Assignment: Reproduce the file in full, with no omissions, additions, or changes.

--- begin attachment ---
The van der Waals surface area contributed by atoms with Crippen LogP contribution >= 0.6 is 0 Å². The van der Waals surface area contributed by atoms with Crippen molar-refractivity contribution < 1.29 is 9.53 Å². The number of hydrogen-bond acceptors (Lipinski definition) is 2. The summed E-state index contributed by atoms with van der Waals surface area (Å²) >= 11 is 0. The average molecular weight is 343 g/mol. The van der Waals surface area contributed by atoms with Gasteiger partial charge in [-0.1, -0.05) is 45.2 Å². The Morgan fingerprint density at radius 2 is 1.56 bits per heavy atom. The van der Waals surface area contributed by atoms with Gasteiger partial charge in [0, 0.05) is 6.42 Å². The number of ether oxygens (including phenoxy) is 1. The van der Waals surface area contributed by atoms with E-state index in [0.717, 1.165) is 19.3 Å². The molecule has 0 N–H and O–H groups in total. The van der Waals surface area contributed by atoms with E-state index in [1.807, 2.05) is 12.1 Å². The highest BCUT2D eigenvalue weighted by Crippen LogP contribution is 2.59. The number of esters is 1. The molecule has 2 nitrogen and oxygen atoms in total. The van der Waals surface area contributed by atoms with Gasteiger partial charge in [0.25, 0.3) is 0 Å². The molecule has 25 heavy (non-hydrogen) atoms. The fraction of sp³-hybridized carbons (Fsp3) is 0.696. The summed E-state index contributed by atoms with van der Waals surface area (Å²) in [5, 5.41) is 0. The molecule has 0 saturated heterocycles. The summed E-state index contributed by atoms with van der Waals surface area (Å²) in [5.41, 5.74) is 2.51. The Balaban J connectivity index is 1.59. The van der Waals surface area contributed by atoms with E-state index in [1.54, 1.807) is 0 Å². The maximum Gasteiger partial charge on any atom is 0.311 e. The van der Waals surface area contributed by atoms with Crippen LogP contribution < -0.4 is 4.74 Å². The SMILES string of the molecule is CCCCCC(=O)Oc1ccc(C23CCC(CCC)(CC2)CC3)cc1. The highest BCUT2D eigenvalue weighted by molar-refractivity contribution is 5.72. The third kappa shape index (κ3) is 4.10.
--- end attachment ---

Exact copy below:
The van der Waals surface area contributed by atoms with Crippen LogP contribution >= 0.6 is 0 Å². The van der Waals surface area contributed by atoms with Crippen molar-refractivity contribution < 1.29 is 9.53 Å². The number of hydrogen-bond acceptors (Lipinski definition) is 2. The summed E-state index contributed by atoms with van der Waals surface area (Å²) >= 11 is 0. The average molecular weight is 343 g/mol. The van der Waals surface area contributed by atoms with Gasteiger partial charge in [-0.1, -0.05) is 45.2 Å². The Morgan fingerprint density at radius 2 is 1.56 bits per heavy atom. The van der Waals surface area contributed by atoms with Gasteiger partial charge in [0, 0.05) is 6.42 Å². The number of ether oxygens (including phenoxy) is 1. The van der Waals surface area contributed by atoms with E-state index in [0.717, 1.165) is 19.3 Å². The molecule has 0 N–H and O–H groups in total. The van der Waals surface area contributed by atoms with E-state index in [1.807, 2.05) is 12.1 Å². The highest BCUT2D eigenvalue weighted by Crippen LogP contribution is 2.59. The number of esters is 1. The molecule has 2 nitrogen and oxygen atoms in total. The van der Waals surface area contributed by atoms with Gasteiger partial charge in [0.25, 0.3) is 0 Å². The molecule has 25 heavy (non-hydrogen) atoms. The fraction of sp³-hybridized carbons (Fsp3) is 0.696. The summed E-state index contributed by atoms with van der Waals surface area (Å²) in [5, 5.41) is 0. The molecule has 0 saturated heterocycles. The summed E-state index contributed by atoms with van der Waals surface area (Å²) in [5.41, 5.74) is 2.51. The Balaban J connectivity index is 1.59. The van der Waals surface area contributed by atoms with E-state index in [1.54, 1.807) is 0 Å². The maximum Gasteiger partial charge on any atom is 0.311 e. The van der Waals surface area contributed by atoms with Crippen LogP contribution < -0.4 is 4.74 Å². The SMILES string of the molecule is CCCCCC(=O)Oc1ccc(C23CCC(CCC)(CC2)CC3)cc1. The highest BCUT2D eigenvalue weighted by molar-refractivity contribution is 5.72. The third kappa shape index (κ3) is 4.10.